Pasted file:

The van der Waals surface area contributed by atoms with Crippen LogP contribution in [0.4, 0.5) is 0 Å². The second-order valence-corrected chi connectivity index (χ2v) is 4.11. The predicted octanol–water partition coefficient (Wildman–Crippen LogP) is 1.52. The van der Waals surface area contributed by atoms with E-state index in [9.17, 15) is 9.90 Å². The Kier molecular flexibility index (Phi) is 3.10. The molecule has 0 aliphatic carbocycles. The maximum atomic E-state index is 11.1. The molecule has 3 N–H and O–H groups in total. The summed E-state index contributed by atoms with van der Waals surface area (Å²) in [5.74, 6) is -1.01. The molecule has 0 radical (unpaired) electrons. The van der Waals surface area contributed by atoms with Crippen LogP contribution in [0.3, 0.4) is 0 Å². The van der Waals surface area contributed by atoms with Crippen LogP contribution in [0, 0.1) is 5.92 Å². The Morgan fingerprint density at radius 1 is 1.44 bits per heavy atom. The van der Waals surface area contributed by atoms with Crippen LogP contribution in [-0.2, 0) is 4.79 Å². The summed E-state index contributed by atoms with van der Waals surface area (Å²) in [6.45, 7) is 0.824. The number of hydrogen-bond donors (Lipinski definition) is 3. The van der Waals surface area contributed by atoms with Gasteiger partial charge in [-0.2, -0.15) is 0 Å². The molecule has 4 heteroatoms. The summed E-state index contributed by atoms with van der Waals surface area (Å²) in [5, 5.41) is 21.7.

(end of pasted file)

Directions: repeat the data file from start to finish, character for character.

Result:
The van der Waals surface area contributed by atoms with Crippen LogP contribution in [0.4, 0.5) is 0 Å². The second-order valence-corrected chi connectivity index (χ2v) is 4.11. The predicted octanol–water partition coefficient (Wildman–Crippen LogP) is 1.52. The van der Waals surface area contributed by atoms with E-state index in [9.17, 15) is 9.90 Å². The Kier molecular flexibility index (Phi) is 3.10. The molecule has 0 aliphatic carbocycles. The maximum atomic E-state index is 11.1. The molecule has 3 N–H and O–H groups in total. The summed E-state index contributed by atoms with van der Waals surface area (Å²) in [5.74, 6) is -1.01. The molecule has 0 radical (unpaired) electrons. The van der Waals surface area contributed by atoms with Crippen LogP contribution in [0.3, 0.4) is 0 Å². The van der Waals surface area contributed by atoms with Crippen LogP contribution in [0, 0.1) is 5.92 Å². The Morgan fingerprint density at radius 1 is 1.44 bits per heavy atom. The van der Waals surface area contributed by atoms with Crippen LogP contribution in [-0.2, 0) is 4.79 Å². The summed E-state index contributed by atoms with van der Waals surface area (Å²) in [6.45, 7) is 0.824. The number of hydrogen-bond donors (Lipinski definition) is 3. The van der Waals surface area contributed by atoms with Gasteiger partial charge in [-0.2, -0.15) is 0 Å². The molecule has 4 heteroatoms. The summed E-state index contributed by atoms with van der Waals surface area (Å²) in [5, 5.41) is 21.7.